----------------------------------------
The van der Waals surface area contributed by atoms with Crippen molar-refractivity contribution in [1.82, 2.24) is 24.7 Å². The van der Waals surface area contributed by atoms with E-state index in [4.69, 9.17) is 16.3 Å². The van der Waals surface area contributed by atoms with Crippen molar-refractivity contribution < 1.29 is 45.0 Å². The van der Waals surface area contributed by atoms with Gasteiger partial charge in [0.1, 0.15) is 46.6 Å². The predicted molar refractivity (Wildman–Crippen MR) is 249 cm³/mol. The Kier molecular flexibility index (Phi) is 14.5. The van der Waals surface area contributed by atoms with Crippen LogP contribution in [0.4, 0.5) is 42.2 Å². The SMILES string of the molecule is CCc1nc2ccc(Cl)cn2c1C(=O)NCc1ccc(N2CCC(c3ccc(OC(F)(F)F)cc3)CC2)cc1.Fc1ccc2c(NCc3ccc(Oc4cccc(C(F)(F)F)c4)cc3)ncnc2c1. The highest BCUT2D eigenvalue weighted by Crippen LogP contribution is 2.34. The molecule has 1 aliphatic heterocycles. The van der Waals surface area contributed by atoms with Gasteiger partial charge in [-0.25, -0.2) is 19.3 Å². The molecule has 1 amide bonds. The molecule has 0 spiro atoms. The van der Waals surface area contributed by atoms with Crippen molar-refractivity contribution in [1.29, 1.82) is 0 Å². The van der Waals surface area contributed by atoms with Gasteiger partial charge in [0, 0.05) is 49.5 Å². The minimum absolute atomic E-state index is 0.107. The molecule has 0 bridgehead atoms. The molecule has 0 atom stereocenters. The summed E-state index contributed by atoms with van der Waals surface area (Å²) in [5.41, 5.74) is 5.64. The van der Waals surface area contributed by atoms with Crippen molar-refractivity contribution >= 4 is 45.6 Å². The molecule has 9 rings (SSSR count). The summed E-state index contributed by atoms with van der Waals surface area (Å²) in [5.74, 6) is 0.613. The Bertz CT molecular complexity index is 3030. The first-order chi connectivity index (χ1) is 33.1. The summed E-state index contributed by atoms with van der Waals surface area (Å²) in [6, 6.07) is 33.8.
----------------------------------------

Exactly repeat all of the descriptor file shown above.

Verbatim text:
The van der Waals surface area contributed by atoms with Crippen molar-refractivity contribution in [1.82, 2.24) is 24.7 Å². The van der Waals surface area contributed by atoms with E-state index in [4.69, 9.17) is 16.3 Å². The van der Waals surface area contributed by atoms with Crippen molar-refractivity contribution < 1.29 is 45.0 Å². The van der Waals surface area contributed by atoms with Gasteiger partial charge in [0.1, 0.15) is 46.6 Å². The predicted molar refractivity (Wildman–Crippen MR) is 249 cm³/mol. The Kier molecular flexibility index (Phi) is 14.5. The van der Waals surface area contributed by atoms with Crippen LogP contribution in [0.4, 0.5) is 42.2 Å². The SMILES string of the molecule is CCc1nc2ccc(Cl)cn2c1C(=O)NCc1ccc(N2CCC(c3ccc(OC(F)(F)F)cc3)CC2)cc1.Fc1ccc2c(NCc3ccc(Oc4cccc(C(F)(F)F)c4)cc3)ncnc2c1. The highest BCUT2D eigenvalue weighted by Crippen LogP contribution is 2.34. The molecule has 1 aliphatic heterocycles. The van der Waals surface area contributed by atoms with Gasteiger partial charge in [-0.25, -0.2) is 19.3 Å². The molecule has 1 amide bonds. The molecule has 0 spiro atoms. The van der Waals surface area contributed by atoms with Crippen molar-refractivity contribution in [1.29, 1.82) is 0 Å². The van der Waals surface area contributed by atoms with Gasteiger partial charge in [0, 0.05) is 49.5 Å². The minimum absolute atomic E-state index is 0.107. The molecule has 0 bridgehead atoms. The molecule has 0 atom stereocenters. The summed E-state index contributed by atoms with van der Waals surface area (Å²) in [5.41, 5.74) is 5.64. The van der Waals surface area contributed by atoms with Crippen molar-refractivity contribution >= 4 is 45.6 Å². The molecule has 9 rings (SSSR count). The summed E-state index contributed by atoms with van der Waals surface area (Å²) in [5.74, 6) is 0.613. The Bertz CT molecular complexity index is 3030. The first-order chi connectivity index (χ1) is 33.1. The summed E-state index contributed by atoms with van der Waals surface area (Å²) in [6, 6.07) is 33.8.